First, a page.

When we think of people with eating disorders, we often think of women who are so skinny that you can see all of their ribs, or girls who go in the bathroom to throw up after every meal. But just because you can’t see your daughter’s bones through her skin doesn’t mean that she doesn’t have a problem with food.
There are many misconceptions about eating disorders and because February is Eating Disorder Awareness Month, we want to set the record straight. Bulimia and anorexia may be the most recognized names associated with an eating disorder, but there are other signs of an eating disorder that parents should watch out for.
Ilene Wynn, a registered dietitian and coordinator of the eating disorder program at Yellowbrick, says it’s important that parents observe their son or daughter’s behavior closely to look for some subtle warning signs that may indicate an eating disorder.
Here are signs of eating disorders to be on the lookout for:
There always seems to be some kind of diet in fashion—take juicing or veganism, for example—and sometimes, these can be taken too far. Warning signs include skipping meals and limiting food choices to one or two small quantities. It’s important to understand that each person’s behaviors will be different, but if these kinds of behaviors are ongoing, this is potentially problematic.
- Binge eating
Binge eating is typically described as recurrent incidences of consuming large amounts of food, typically within a short of period of time, until one feels extreme discomfort. The tendency to binge is often driven emotionally and contributes to feeling out of control followed by a sense of guilt, embarrassment, and shame about oneself. A child or adolescent may be using bingeing to find temporary relief from an array of negative feelings. Some hidden signs may include isolation from family and friends, moodiness, irritability, change in eating behaviors, and lack of self-care.
- Obsessive thoughts about food and calorie intake
Obsessive thoughts can indicate the presence of restrictive eating behaviors or alternating bingeing and restriction. Extreme circumstances occur when much of one’s day is spent thinking about food — what you have eaten, what you will eat at the next meal or snack. Constantly calculating calories consumed and knowledge of the caloric content of most foods eaten are a sign that disordered eating and thinking is occurring. Often an individual has difficulty thinking about much else and these thoughts begin to run one’s life. It is important to note that often the obsession with food and calorie intake is not about the food at all, but rather, a way that someone can exert control to manage other negative thoughts and feelings.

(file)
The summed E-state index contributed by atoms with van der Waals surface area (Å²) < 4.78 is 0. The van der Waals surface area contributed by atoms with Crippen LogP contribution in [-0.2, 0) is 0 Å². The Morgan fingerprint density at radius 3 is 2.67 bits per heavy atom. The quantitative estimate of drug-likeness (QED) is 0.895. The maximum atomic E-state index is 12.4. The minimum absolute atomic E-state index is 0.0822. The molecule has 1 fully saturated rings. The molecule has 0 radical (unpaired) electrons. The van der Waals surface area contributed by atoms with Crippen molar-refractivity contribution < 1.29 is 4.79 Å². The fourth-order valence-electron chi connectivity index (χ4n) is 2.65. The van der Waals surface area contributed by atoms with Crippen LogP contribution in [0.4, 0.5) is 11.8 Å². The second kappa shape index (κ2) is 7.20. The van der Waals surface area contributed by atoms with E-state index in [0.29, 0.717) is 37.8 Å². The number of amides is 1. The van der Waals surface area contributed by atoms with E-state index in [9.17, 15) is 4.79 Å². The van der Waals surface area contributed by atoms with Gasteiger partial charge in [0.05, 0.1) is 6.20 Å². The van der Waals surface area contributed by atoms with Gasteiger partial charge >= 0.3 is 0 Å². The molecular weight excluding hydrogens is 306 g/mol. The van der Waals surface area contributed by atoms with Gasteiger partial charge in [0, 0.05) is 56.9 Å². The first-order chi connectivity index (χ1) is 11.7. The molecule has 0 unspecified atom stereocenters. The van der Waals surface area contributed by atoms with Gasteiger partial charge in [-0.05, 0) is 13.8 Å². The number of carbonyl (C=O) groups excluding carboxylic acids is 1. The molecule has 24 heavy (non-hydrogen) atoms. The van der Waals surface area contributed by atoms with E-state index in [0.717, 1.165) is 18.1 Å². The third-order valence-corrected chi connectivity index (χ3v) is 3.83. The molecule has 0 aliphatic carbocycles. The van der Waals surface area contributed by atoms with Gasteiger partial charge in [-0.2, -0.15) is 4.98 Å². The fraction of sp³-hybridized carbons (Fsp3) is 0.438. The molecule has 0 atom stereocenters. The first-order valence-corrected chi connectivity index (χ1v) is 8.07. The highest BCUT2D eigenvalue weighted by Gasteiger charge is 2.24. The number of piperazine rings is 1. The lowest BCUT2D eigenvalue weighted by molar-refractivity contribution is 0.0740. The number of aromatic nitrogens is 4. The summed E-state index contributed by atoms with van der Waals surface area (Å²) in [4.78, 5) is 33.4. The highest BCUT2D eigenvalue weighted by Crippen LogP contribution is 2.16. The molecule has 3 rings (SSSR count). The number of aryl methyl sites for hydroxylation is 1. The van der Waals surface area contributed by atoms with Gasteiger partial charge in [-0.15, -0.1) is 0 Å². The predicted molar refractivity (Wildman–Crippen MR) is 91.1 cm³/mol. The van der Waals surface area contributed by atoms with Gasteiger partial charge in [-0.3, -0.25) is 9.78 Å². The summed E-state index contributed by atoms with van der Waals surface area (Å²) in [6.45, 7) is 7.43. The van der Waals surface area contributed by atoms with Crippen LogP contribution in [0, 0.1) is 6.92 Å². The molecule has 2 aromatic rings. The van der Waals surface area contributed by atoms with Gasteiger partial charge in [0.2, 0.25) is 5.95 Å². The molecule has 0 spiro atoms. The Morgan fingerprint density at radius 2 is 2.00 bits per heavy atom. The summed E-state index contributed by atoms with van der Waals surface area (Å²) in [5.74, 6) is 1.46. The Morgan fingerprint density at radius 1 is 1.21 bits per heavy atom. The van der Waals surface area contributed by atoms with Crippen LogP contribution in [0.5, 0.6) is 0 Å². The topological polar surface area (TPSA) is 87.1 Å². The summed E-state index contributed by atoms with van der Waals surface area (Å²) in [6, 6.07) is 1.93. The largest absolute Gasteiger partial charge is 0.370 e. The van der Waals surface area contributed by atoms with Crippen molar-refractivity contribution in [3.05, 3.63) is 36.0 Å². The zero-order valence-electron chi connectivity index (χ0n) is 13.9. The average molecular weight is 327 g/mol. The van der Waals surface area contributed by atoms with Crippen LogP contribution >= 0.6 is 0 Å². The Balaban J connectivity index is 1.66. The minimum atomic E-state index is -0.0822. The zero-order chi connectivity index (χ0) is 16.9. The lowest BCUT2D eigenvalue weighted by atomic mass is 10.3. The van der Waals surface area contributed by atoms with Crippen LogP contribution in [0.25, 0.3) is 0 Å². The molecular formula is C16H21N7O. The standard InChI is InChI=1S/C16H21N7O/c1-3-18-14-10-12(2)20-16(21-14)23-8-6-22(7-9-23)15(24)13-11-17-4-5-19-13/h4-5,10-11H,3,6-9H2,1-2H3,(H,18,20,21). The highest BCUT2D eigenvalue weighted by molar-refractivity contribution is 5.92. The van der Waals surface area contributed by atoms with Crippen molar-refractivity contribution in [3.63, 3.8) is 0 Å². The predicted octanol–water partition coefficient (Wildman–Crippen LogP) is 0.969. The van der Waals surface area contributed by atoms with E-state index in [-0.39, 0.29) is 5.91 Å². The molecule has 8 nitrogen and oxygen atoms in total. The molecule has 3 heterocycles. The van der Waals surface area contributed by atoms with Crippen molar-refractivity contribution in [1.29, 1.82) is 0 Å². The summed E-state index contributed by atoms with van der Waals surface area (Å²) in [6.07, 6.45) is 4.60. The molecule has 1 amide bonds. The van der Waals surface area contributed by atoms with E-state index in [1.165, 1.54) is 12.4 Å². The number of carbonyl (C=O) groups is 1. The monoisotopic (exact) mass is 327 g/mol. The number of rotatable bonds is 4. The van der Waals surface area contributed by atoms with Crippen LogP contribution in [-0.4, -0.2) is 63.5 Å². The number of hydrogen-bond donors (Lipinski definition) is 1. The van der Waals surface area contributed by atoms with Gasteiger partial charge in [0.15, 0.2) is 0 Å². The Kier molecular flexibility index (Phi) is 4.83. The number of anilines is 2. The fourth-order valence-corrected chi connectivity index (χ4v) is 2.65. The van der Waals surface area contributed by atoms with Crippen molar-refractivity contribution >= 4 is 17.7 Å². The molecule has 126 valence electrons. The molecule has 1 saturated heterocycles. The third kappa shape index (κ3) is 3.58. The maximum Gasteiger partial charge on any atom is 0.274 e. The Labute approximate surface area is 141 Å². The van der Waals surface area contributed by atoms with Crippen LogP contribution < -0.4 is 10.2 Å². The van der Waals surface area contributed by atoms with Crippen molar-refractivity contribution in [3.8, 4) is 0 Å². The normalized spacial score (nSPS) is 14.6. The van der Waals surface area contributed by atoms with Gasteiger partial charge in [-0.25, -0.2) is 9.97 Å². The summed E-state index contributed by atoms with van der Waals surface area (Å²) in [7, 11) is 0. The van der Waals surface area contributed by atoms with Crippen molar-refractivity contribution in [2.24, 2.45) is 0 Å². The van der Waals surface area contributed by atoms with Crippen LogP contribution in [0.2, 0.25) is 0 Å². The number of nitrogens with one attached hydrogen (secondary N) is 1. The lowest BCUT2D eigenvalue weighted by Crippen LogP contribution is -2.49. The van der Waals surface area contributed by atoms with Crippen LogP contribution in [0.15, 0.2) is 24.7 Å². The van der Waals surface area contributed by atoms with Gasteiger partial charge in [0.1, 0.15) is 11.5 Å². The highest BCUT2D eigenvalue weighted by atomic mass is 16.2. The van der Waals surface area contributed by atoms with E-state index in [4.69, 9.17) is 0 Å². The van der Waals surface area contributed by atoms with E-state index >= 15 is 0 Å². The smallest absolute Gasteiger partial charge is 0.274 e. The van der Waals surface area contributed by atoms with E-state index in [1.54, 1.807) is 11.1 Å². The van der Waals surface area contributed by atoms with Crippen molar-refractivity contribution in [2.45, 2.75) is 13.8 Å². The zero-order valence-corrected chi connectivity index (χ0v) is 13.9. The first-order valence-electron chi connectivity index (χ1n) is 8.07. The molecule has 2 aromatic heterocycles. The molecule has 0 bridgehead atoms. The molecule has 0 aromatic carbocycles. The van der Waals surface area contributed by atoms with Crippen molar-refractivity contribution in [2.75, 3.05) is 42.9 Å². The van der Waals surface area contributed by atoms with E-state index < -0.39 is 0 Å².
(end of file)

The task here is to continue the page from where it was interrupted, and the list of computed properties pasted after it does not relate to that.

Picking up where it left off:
- Obsession about healthy eating
Officially called Orthorexia Nervosa, this behavior is all about “fixation on righteous eating” (per National Eating Disorder Association). When the obsession is unhealthy, an individual begins to focus only on eating foods that are nutrient-dense food. Eventually, this leads to obsessive concerns about what to eat and how much, and contending with any deviations from this rigidity become out of control. Those who suffer from Orthorexia may isolate from friends and family because their focus is solely upon food. The obsessive thoughts often have nothing to do with food and everything about one’s self-image.
How You Can Help
If you think that your son or daughter may be suffering from an eating disorder, there are ways you can help. Here’s some advice from Pan Tansey, director of professional relations at Yellowbrick.
- Educate Yourself
Tansey says the first step before you approach your son or daughter with your concerns is to educate yourself about eating disorders. “Eating disorders are very complex and there is a lot to understand,” Tansey says.
- Have a conversation
Tansey says parents must manage their own anxiety in order to approach the conversation by asking and not accusing, and, most importantly, not judging. Eating disorders often exist in a world of secrecy and shame so you may encounter defensiveness and denial. This conversation may need to be followed by many more as you set the tone for compassion and understanding. This may allow for your child to feel comfortable talking with you not just about the eating disorder behaviors, but also about stresses and concerns that are going on in his/her life.
- Don’t comment on how they look
When having a conversation with your son or daughter, Tansey says it’s important that parents avoid commenting on appearance. Body image concerns are a major struggle for many young people with eating issues. Instead, try to focus on what behaviors you have observed as the cause for concern.“The most important aspect of these conversations is to listen. Let him or her know that you are interested in what they have to say and want to work collaboratively with them to approach the issue,” Tansey says. “This lets them know that they are not alone with their struggles and that you are there to help.”
- Seek professional help
The final step if you believe that your son or daughter is struggling with an eating disorder is to seek professional help. Again, it is important to do your research. There are many programs and therapists that address this issue. The web sites mentioned above can provide the kind of support and information about treatment settings to help you decide what your son or daughter needs.
Yellowbrick provides intensive outpatient services for young adults who suffer from anorexia, bulimia, and other eating disorders, such as the ones mentioned above.